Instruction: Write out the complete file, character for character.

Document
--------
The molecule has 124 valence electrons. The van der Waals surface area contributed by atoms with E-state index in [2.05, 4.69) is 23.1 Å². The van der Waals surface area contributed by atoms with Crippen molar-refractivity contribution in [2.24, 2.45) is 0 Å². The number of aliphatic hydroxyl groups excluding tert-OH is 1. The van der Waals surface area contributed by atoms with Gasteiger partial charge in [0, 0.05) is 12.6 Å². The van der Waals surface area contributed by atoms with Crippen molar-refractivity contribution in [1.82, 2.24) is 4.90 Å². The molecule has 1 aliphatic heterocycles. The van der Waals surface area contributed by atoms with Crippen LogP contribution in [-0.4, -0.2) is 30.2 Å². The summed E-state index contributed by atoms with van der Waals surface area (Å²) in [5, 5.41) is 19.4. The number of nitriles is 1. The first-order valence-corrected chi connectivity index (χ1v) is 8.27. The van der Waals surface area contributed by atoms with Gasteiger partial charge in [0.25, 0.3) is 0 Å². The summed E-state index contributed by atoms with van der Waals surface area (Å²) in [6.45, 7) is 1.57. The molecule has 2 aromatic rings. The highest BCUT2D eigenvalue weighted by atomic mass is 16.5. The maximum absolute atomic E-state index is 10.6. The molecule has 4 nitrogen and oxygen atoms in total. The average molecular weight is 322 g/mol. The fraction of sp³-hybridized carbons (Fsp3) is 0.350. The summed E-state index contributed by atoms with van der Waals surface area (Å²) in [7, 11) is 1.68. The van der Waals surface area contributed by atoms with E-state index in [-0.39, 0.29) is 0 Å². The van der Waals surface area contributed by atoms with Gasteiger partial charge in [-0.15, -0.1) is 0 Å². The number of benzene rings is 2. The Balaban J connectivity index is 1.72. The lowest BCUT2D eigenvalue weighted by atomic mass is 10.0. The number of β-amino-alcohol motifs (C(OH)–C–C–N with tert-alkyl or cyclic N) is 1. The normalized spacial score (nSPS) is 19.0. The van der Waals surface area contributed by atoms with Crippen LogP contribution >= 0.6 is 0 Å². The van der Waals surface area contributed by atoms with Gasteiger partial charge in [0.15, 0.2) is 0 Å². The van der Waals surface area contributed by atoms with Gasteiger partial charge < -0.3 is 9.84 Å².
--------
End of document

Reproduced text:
The molecule has 124 valence electrons. The van der Waals surface area contributed by atoms with E-state index in [2.05, 4.69) is 23.1 Å². The van der Waals surface area contributed by atoms with Crippen molar-refractivity contribution in [2.24, 2.45) is 0 Å². The number of aliphatic hydroxyl groups excluding tert-OH is 1. The van der Waals surface area contributed by atoms with Gasteiger partial charge in [0, 0.05) is 12.6 Å². The van der Waals surface area contributed by atoms with Crippen molar-refractivity contribution in [1.82, 2.24) is 4.90 Å². The molecule has 1 aliphatic heterocycles. The van der Waals surface area contributed by atoms with Crippen LogP contribution in [-0.4, -0.2) is 30.2 Å². The summed E-state index contributed by atoms with van der Waals surface area (Å²) in [5, 5.41) is 19.4. The number of nitriles is 1. The first-order valence-corrected chi connectivity index (χ1v) is 8.27. The van der Waals surface area contributed by atoms with Gasteiger partial charge in [0.25, 0.3) is 0 Å². The summed E-state index contributed by atoms with van der Waals surface area (Å²) in [6.45, 7) is 1.57. The molecule has 2 aromatic rings. The highest BCUT2D eigenvalue weighted by atomic mass is 16.5. The maximum absolute atomic E-state index is 10.6. The molecule has 4 nitrogen and oxygen atoms in total. The average molecular weight is 322 g/mol. The fraction of sp³-hybridized carbons (Fsp3) is 0.350. The summed E-state index contributed by atoms with van der Waals surface area (Å²) in [7, 11) is 1.68. The van der Waals surface area contributed by atoms with E-state index in [-0.39, 0.29) is 0 Å². The van der Waals surface area contributed by atoms with Gasteiger partial charge in [-0.15, -0.1) is 0 Å². The number of benzene rings is 2. The Balaban J connectivity index is 1.72. The lowest BCUT2D eigenvalue weighted by atomic mass is 10.0. The number of β-amino-alcohol motifs (C(OH)–C–C–N with tert-alkyl or cyclic N) is 1. The normalized spacial score (nSPS) is 19.0. The van der Waals surface area contributed by atoms with Crippen LogP contribution >= 0.6 is 0 Å². The van der Waals surface area contributed by atoms with Gasteiger partial charge in [0.15, 0.2) is 0 Å². The van der Waals surface area contributed by atoms with Gasteiger partial charge < -0.3 is 9.84 Å².